The thyroid plays a big part in regulating a person’s metabolism and, in turn, the body’s growth and development. It is the largest organ in the endocrine system, a collection of glands that secrete hormones directly into the circulatory system. These hormones are carried to target organs to help modulate necessary body functions.
The thyroid produces 3 hormones:
Thyroxine (T4), Triiodothyronine (T3) and Calcitonin.
Roles of Thyroid Hormones in Metabolism
T4 and T3, also called metabolic hormones, play significant roles in energy regulation. Both are made in the thyroid gland using iodine, a trace mineral, and tyrosine, an amino acid. As their names suggest, T4 has 4 iodine molecules while T3 only has 3. These 2 hormones signal every cell in the body to increase cellular activity and metabolism. Too much or too little of T4 and T3 directly affects a person’s breathing, heart rate, nervous system, weight, temperature, energy use, and other necessary functions. The release of T4 and T3 is regulated by the pituitary gland’s thyroid-stimulating hormone (TSH). The release of TSH, on the other hand, is modulated
by a hormone produced by the hypothalamus.
The last of the 3 thyroid hormones, Calcitonin reduces calcium and phosphate in the blood. It promotes bone formation by instructing the body to absorb more calcium into the bone matrix.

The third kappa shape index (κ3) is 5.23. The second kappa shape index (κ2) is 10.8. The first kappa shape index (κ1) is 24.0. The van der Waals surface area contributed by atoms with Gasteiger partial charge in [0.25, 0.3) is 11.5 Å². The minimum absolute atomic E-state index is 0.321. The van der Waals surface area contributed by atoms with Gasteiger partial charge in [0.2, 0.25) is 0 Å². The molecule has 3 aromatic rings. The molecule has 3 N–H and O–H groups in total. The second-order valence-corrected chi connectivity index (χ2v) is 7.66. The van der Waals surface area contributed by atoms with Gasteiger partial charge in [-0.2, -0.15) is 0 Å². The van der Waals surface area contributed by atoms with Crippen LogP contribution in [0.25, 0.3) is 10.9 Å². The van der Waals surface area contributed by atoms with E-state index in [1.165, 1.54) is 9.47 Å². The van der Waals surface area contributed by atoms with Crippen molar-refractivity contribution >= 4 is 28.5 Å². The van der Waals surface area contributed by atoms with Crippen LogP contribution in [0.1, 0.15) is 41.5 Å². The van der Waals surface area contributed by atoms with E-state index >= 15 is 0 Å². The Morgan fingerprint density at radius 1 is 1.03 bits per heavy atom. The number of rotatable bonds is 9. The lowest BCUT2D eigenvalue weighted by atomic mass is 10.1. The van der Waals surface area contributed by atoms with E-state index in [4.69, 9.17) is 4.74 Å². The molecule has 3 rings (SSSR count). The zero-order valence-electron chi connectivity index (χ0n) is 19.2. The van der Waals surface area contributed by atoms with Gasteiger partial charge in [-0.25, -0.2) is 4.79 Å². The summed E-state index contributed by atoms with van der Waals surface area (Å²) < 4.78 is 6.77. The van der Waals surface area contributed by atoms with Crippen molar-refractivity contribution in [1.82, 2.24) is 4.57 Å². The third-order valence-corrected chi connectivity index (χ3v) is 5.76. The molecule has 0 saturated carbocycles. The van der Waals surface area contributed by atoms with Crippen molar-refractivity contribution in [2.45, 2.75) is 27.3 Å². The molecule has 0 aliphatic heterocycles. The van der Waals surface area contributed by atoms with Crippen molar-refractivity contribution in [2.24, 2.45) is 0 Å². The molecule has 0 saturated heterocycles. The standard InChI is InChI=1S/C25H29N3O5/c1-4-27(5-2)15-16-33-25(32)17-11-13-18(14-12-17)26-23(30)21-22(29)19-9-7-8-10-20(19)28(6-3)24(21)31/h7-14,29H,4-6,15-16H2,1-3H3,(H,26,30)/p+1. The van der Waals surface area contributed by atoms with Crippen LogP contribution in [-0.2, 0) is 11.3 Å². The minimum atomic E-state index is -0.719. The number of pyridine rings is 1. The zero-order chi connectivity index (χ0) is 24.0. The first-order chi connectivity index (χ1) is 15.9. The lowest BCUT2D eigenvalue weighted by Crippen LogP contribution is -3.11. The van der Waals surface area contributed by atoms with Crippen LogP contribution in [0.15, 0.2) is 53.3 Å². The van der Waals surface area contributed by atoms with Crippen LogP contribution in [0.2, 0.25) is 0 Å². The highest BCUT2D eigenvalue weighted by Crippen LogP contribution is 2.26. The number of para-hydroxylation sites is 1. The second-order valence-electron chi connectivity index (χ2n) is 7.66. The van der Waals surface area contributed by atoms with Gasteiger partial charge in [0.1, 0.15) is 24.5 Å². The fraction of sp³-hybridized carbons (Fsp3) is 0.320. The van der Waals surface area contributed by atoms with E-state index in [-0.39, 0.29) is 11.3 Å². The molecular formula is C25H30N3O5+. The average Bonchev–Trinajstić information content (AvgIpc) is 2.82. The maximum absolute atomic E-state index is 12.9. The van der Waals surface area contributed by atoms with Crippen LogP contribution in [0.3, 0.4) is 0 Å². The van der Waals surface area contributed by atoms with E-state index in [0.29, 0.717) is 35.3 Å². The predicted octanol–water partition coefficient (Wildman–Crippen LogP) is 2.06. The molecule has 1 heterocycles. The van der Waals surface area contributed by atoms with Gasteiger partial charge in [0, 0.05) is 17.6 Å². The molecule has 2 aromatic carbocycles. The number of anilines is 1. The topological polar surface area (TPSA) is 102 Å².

Typical thyroid issues can be grouped into 3: hyperthyroidism or overactivity of the thyroid, hypothyroidism or underactivity, and growths that include cysts, nodules, and cancers.
Hyperthyroidism, or the increase of activity in the thyroid and overproduction of thyroid hormones, causes the body’s processes to speed up. People with this disease usually
experience the following symptoms: anxiety, excessive sweating, fatigue, hand tremors, heat intolerance, mood swings, muscle weakness, nervousness, palpitations, rapid heartbeat, sleep
problems, and weight loss.
Hypothyroidism, on the other hand, is when the thyroid does not produce enough thyroid hormones. The lack of T4 and T3 slows down the body’s processes. It is common for people with this disease to have poor appetite, hearing, and concentration, and to experience fatigue, shortness of breath, and weight gain.
A vast majority of thyroid growths or nodules do not cause signs or symptoms. However, some patients report pain that travels from ear to jaw. Should the thyroid grow too big, the patient might experience difficulty in swallowing, shortness of breath due to esophageal compression, or hoarseness from laryngeal compression.
The Next Step
Depending on the case, hyperthyroidism can be addressed with medicines, surgery, or radioactive iodine treatment. Anti-thyroid medication prevents the excessive production of T4 and T3. Patients typically take the medicine for 3 months to more than 1 year. Thyroidectomy, or the total removal of the thyroid gland, can also be carried out by an experienced surgeon.
While a safe and effective method, the surgery path includes a risk of damaging one’s vocal cords and parathyroid glands. Sometimes, the patient is also required to undergo thyroid hormone replacement therapy after the surgery. Last but not the least is orally taking radioactive iodine to gradually destroy the thyroid and effectively reduce the symptoms of hyperthyroidism.